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My Father never told me what it meant to be a man.

It wasn’t his fault of course; he didn’t know either. You see, one of the biggest issues that we face as modern men is that there is no clear line between boyhood and manhood.

No Rite of Passage

One of our greatest failings as men in modern society is that we are little more than boys playing grown-up. I know that much of my early adulthood, I felt like little more than a fraud; a boy playing games. One minute I was running around shooting toy guns at my friends, the next I was paying taxes, cooking for myself and doing my own laundry.

To further explain this point, let’s take a look at the difference between tribal life and modern society. In tribal life, there is usually a Rite of Passage that occurs when someone leaves one group and enters another. These Rites take place over three stages; Separation, Liminality, and Incorporation.

In the first stage, the boy goes through a process of separation from his boyhood. There is a symbolic ‘cutting away’ of the former self. The Liminal stage is the actual Rite and it varies greatly depending on the tribe. Finally, Incorporation is where he re-enters his society with his new status. In following such an approach, the boy is left behind and space is created for the man.

By contrast, in modern society we have no Rite or initiation into manhood. We believe that coming of age is when we can drive a car, get drunk with our mates or be a productive member of society by being able to vote. In all cases, we have not separated from the child. We instead push him down inside of us and drag him into manhood with us.

The problem is children are running the world!

So here’s the greatest issue with the world as it currently stands. In almost ALL cases of conflict, we have hurt little boys calling the shots. I have noticed within myself that when I become upset, 13 year old Chris comes out and makes the decisions. Aside from the obvious, when we are threatened as boys, we puff ourselves up to appear bigger and more threatening than what we really are. We become overtly aggressive and try to prove our strength against what we perceive is threatening us.

For me, I have spent my life trying to prove my strength, both to myself and those around me. I joined the Army, fought in ring and cage, ran deserts, swam oceans. My main motivation was in showing the world that I was not a scared little boy yet rather a brave Warrior.

There was a major part of me that believed I was stronger than others because I could puff my chest out further than they could. I actually believed that in building taller walls around myself and around my heart, I could protect my frightened little boy. I had no way of knowing that I actually needed to forgive and release him from me. As long as he was in there, he would take control whenever I felt threatened or became upset.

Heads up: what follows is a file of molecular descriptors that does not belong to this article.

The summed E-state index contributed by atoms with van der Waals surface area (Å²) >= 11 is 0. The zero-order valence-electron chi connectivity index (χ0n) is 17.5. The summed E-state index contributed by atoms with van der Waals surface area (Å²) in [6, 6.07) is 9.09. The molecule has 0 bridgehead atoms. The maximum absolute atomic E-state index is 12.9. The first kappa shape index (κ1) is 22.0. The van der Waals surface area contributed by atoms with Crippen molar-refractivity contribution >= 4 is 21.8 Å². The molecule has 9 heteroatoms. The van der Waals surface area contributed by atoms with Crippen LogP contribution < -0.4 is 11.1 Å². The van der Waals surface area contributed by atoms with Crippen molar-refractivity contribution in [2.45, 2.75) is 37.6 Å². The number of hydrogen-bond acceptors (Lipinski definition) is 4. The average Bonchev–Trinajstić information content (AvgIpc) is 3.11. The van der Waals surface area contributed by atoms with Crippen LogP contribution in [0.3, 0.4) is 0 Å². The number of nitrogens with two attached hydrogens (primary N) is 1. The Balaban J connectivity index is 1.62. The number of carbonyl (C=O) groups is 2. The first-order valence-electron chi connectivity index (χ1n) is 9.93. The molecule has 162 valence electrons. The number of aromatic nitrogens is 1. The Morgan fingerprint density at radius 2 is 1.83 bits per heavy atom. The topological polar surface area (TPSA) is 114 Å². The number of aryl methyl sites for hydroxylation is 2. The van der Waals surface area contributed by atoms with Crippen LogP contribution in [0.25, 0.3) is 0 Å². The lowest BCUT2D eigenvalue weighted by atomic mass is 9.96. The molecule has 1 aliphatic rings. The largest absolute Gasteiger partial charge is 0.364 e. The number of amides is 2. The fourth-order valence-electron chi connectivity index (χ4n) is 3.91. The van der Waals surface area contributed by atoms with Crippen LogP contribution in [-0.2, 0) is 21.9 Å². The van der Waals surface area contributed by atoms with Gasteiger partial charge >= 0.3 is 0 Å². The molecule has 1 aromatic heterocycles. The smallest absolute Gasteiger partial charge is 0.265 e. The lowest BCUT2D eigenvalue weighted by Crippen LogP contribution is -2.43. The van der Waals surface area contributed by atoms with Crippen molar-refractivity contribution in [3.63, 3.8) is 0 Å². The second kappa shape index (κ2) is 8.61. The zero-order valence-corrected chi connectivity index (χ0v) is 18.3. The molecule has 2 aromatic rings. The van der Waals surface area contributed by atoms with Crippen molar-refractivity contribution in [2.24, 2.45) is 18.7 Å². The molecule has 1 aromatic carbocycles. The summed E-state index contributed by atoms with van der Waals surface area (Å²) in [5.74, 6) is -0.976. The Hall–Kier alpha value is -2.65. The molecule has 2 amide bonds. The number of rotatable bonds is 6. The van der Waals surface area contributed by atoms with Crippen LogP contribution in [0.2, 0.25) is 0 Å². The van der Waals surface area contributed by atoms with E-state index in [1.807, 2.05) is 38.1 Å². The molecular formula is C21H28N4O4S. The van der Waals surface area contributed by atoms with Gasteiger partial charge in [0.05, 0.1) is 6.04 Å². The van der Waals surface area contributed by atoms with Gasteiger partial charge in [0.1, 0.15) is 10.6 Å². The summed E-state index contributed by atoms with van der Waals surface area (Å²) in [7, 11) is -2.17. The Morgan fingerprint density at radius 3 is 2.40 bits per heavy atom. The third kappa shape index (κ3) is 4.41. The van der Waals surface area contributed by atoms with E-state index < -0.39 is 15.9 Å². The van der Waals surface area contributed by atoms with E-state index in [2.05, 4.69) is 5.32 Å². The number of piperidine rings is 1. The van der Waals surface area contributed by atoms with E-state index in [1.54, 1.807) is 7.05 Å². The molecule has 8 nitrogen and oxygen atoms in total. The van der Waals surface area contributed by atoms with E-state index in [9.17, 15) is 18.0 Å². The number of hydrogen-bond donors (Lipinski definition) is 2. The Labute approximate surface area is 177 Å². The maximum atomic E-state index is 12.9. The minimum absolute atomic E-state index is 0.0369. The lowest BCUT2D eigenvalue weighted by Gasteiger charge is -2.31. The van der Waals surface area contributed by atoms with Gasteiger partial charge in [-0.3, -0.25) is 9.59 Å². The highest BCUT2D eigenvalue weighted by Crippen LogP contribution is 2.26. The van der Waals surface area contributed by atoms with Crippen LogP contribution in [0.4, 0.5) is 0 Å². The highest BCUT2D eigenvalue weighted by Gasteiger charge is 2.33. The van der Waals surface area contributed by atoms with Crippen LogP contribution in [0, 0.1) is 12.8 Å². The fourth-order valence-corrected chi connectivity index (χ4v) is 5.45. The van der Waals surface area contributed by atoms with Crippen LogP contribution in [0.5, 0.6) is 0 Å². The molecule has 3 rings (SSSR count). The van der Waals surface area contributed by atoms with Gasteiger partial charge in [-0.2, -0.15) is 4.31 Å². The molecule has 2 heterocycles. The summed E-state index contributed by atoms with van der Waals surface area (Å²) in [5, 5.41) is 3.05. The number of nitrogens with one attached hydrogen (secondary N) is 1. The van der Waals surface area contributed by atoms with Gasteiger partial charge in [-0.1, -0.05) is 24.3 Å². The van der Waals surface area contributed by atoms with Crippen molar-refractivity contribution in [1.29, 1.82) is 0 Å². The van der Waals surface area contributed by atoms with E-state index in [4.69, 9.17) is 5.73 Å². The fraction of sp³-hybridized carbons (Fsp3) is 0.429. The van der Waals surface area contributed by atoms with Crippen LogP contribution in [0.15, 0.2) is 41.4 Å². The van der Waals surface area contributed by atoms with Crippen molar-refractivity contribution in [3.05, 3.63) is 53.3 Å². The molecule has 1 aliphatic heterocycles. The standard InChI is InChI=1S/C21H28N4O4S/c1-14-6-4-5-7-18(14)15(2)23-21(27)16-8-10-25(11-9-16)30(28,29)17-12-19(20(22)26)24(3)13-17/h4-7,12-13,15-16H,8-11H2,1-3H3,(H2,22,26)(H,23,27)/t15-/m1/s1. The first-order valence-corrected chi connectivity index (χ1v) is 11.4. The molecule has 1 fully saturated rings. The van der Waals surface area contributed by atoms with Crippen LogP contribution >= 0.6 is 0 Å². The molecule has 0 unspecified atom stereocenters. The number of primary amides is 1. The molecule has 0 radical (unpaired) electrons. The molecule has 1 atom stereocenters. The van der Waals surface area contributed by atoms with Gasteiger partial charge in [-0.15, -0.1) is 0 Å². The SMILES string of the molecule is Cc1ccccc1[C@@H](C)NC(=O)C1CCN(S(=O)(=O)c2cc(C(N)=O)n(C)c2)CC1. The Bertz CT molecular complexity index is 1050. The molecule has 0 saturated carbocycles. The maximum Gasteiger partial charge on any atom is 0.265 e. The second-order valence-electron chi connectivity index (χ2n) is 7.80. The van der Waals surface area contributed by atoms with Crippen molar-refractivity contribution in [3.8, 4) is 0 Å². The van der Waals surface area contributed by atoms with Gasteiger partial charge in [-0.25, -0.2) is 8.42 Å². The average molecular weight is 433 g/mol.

Why not, it worked so well as a child. One temper tantrum and most of the time I could have anything I wanted. But you want to know what is even stronger than keeping old childhood patterns alive and keeping them safe by building walls?

Not building walls!

Remaining open regardless of what comes. You see, despite how solid a wall is, there will always be a force that is stronger. Walls can always crumble. Take the mighty oak tree. A strong enough gale can uproot it and lay it over to die. Yet a simple reed with no roots, standing exposed will just lay flat until the gale has passed by. Such is the way of an open heart.

Where lay the real strength of the Sacred Masculine?

We as men have absolutely no chance of becoming Sacred Masculine Warriors until we have first given up our inner boys and actually become men! Whilst we continue to puff our chests against each other to prove who the biggest or strongest is, we will remain lost. The days of the schoolyard have passed, and the world is now screaming for the presence of the Sacred Masculine.

Part of embracing this new path is taking responsibility for our own emotional state. As boys we would expect our Mothers to pick up the pieces each time we couldn’t handle ourselves emotionally. I know that I personally dragged this behavior into my adulthood by expecting my partners to do the same thing. For example, when I would find myself emotionally compromised, I would expect my partner to baby me with nurturing until I felt strong again.

Think about your ‘go to’ move when you get hurt, angry, upset, sad or whatever. Do you believe that someone outside of you is going to make it all better, or is there an understanding that it is YOUR experience and YOU have some work to do?

It wasn’t until I found myself in a Twin Flame relationship with the Divine Feminine that I was able to truly release my hurt little Chris and step forward into my role as the Sacred Masculine, which included becoming my own rock.

 

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